informa
/
Commentary

13 Mac Productivity Tools, From Merlin Mann And Friends

Productivity maven Merlin Man, author of the blog 43 Folders, gives a video tour of his Mac desktop in his uniquely entertaining and informative style, talking about the tools that help him work. After watching this video, I spent hours and hours fiddling with the tools Merlin recommends, which I'm sure will save me
Productivity maven Merlin Man, author of the blog 43 Folders, gives a video tour of his Mac desktop in his uniquely entertaining and informative style, talking about the tools that help him work. After watching this video, I spent hours and hours fiddling with the tools Merlin recommends, which I'm sure will save me minutes of wasted time.
Merlin's First Desktop Tour from Merlin Mann on Vimeo.

Read on for links to the tools Merlin references, plus kibitzing from me:

Path Finder replaces the Mac Finder. I've tried it a few times, never seen the appeal. After seeing Merlin's demo, I'll try it again.

Google Notifier notifies you when you have new Gmail, and lets you designate Gmail as your default mail program on the Mac, so, for example, when you click a mailto tag on a Web page, the new mail comes up in Gmail. I use Google Notifier all the time.

Dropbox provides file synchronization and online backup with a twist: It looks to your Mac like a local file folder, so you can drag files onto and out of it. You can use it to synch files between multiple computers, across platforms. It's designed to replace e-mailing files back and forth, or carrying a key drive, to synch files between multiple computers. You can also use it to share files by dropping them in a "public" folder.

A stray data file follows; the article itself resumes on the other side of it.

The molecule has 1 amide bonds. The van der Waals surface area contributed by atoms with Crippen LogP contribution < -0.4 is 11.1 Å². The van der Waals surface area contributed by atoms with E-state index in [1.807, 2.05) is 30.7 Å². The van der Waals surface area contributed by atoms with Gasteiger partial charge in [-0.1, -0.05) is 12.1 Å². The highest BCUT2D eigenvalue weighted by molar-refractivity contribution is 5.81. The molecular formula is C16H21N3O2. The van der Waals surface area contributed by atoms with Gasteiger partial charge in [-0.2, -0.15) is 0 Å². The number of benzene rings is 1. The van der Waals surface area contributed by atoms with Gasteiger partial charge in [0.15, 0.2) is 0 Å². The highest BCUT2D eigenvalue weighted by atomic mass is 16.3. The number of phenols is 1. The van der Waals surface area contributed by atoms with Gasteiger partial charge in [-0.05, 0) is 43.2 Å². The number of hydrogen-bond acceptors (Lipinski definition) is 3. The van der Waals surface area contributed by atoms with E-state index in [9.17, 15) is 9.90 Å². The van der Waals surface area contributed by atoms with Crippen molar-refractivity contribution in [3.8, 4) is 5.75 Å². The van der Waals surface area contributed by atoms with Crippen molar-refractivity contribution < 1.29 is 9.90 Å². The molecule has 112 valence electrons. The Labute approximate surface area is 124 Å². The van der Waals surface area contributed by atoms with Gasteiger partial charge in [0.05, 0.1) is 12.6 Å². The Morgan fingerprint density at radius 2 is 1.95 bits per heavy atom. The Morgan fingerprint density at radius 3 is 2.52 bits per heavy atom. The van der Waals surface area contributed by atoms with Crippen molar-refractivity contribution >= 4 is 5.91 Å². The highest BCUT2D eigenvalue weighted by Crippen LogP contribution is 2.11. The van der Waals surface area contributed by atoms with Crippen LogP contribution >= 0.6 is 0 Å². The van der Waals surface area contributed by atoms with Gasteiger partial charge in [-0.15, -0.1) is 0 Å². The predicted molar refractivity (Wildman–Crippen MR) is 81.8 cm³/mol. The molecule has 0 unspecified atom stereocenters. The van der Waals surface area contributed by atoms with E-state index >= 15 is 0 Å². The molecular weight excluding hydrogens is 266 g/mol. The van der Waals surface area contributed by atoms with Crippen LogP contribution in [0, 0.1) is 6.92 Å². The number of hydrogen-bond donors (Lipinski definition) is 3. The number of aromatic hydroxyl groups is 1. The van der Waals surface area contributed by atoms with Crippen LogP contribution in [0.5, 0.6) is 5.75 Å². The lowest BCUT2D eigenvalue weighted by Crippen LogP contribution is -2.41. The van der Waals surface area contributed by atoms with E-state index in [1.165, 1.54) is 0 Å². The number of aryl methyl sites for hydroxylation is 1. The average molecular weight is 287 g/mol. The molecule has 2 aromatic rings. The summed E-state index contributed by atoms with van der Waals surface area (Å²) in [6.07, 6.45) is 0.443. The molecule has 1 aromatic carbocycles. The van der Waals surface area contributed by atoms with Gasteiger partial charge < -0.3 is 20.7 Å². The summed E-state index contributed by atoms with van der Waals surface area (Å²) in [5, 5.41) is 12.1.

Merlin describes Dropbox as being like MobileMe that works. Many people complain about bugs and unreliability in MobileMe. I haven't had many problems with the service, but if you hate MobileMe but like the idea of it, Dropbox sounds like something to check out. And Dropbox also supports Windows and Linux.

I use a combination of MobileMe, YouSendIt, Flickr, and Evernote to do the things that Dropbox seems to do all in one.

Skitch takes and shared screen captures -- pictures of what's on your screen. You'd be surprised how often something like that is useful.

Hazel automates file management. For example, you can set Hazel to search your Mac for DMG files, and move them all to a designated folder automatically. It doesn't just work once, it monitors folders over time. Like Path Finder, I've tried Hazel a couple of times and haven't seen the appeal, but your mileage may vary.

FuzzyClock is a replacement for the dashboard clock that tells time in words instead of numbers -- "five past eleven" instead of 11:05. I ran it for a while, got rid of it, now I'm running it again.

Evernote is a note-taking and file synchronization app that runs on the Web, the Mac, Windows, and iPhone. Like Merlin, I'm cuckoo for Evernote; I've been running it a month and I'm looking for an excuse to write an article or meaty blog about it.

Spirited Away hides running programs that you haven't used for a while. According to the comments on Merlin's video, spirited Away .7 is buggy, but .6 works just fine. Get it here.

BusySync synchs your Google Calendar and iCal. Since I saw Merlin's video a few days ago, I've started using it so that my wife and I can share our calendars on Google.

SoundSource makes it easier to switch between your Mac's built-in speakers and microphone and a headset. Like several other of these programs, I used to use it, I stopped for a while, now I think I'll give it another try.

Check out the comments on the video page for more tools, and interesting discussion. A couple of tools that come up there:

Witch and Light Switch X are Cmd-Tab replacements. I can't find a working link to Light Switch X today, which is annoying because I found one earlier this week.

Little Snapper captures screenshots; it's an alternative to Skitch.